Here is Hoboken Councilwoman Tiffanie Fisher’s latest newsletter:
March 14, 2022
Dear friends and neighbors,
A LOT to cover. This newsletter contains the following updates:
Cannabis Law Changes – Passes 1st Vote 7-2 [kinda long…]
Outdoor Parklets & StrEateries Made Permanent [fairly long…]
HHA Redevelopment Plans – First Draft Revealed
Youth Tennis Registration Open
Save the Date – Taste of Hoboken Returns on June 7th!
BOE Long Term Facility Plans – Moving the Discussion Forward
NJ Bag Ban Starts
Two Local Fundraisers – Girl Scouts and Victims of Chambord Fires
Next Clean Green Jersey Community Cleanup This Saturday
Before we get started, I want to give a shout out to The Pulse with Peter B. A couple of weeks ago, I had the pleasure and opportunity to be interviewed by Peter Biancamanno on his weekly show. We covered politics, cannabis and good government in 10 short minutes. You can see my interview here (click the picture):
He also recently interviewed other City Council members and also covers sports and local food reviews in his show. Take a watch and support local!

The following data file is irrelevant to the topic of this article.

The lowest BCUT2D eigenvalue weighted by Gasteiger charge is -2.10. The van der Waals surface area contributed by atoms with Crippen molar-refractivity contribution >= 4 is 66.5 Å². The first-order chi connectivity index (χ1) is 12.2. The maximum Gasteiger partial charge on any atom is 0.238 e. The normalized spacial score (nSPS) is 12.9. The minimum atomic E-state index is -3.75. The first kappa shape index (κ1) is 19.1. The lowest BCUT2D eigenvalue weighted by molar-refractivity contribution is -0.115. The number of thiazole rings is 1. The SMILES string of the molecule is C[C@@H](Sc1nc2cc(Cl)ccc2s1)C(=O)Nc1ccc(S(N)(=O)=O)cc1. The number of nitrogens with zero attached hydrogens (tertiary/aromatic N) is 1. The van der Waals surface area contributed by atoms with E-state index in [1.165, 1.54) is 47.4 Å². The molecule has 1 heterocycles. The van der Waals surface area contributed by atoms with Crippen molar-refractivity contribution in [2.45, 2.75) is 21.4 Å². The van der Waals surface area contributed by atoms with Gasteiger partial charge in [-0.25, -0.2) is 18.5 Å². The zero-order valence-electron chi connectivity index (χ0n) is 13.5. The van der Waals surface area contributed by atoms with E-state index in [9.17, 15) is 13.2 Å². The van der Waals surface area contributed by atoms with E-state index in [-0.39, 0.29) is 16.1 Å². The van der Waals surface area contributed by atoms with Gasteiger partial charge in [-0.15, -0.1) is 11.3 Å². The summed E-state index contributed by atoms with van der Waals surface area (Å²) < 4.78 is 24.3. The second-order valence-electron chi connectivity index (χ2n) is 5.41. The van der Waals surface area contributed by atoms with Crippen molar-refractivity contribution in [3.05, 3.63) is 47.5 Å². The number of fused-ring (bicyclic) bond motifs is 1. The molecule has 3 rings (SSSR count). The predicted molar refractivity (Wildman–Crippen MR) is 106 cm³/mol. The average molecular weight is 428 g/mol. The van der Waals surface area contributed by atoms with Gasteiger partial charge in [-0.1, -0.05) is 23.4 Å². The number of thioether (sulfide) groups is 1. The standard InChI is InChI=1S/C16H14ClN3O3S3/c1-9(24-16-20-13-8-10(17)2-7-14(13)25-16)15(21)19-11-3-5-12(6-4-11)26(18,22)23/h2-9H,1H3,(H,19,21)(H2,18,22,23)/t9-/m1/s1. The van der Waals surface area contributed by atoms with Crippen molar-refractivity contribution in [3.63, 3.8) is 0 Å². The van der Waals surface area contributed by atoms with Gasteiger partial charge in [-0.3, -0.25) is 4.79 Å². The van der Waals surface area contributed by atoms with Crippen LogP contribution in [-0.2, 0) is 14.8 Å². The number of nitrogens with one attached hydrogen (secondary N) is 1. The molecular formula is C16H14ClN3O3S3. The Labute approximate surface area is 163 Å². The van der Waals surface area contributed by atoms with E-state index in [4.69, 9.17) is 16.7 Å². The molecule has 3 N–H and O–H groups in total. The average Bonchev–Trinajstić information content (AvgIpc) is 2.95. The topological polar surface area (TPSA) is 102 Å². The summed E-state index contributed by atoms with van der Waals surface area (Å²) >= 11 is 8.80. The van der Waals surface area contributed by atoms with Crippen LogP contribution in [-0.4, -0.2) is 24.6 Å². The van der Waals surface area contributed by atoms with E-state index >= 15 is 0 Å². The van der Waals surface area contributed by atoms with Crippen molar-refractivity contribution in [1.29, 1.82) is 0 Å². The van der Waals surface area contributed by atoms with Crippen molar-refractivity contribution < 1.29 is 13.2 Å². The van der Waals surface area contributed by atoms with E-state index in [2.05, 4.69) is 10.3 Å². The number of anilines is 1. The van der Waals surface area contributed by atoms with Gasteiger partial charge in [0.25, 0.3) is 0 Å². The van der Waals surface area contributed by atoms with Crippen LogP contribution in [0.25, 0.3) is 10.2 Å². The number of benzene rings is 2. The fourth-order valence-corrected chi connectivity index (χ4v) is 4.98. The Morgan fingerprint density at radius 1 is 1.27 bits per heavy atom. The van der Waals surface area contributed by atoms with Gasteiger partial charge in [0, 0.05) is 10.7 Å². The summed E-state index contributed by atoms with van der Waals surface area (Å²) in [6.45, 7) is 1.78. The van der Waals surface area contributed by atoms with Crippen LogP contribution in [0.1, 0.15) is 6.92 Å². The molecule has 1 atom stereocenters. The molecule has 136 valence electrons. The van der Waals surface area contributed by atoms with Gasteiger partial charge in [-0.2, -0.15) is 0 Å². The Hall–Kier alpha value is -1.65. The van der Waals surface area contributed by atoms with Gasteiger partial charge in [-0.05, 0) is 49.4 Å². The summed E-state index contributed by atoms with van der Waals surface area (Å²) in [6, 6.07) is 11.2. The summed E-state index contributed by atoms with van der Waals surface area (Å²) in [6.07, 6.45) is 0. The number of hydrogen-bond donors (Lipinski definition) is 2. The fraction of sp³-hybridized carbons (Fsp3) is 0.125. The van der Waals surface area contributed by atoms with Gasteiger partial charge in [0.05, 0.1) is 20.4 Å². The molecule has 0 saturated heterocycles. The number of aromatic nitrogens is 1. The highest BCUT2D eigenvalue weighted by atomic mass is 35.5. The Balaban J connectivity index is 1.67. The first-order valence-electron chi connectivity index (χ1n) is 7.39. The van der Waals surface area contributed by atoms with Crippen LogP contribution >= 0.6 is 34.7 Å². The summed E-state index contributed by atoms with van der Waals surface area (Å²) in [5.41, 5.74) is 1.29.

CANNABIS LAW CHANGES – PASSES 1ST VOTE 7-2
Although I had hoped it would be all nine, seven members of the City Council voted in favor of commonsense amendments to Hoboken’s recreational cannabis laws. I want to thank my colleagues CM Cohen, CM DeFusco, CM Doyle, CW Giattino, CW Jabbour and CM Ramos for voting ‘yes’. As discussed that night, this vote was not “changing our minds” it was effectively taking the action we should have taken last summer when the City Council and Mayor Bhalla instead unanimously supported (and I would argue unknowingly) new recreational cannabis regulations that
removed the cap and allow an unlimited number of recreational dispensaries in Hoboken,
expanded into neighborhood commercial areas with significant residential density that were not previously included, and
located recreational dispensaries in close proximity to schools and parks across the city where children congregated.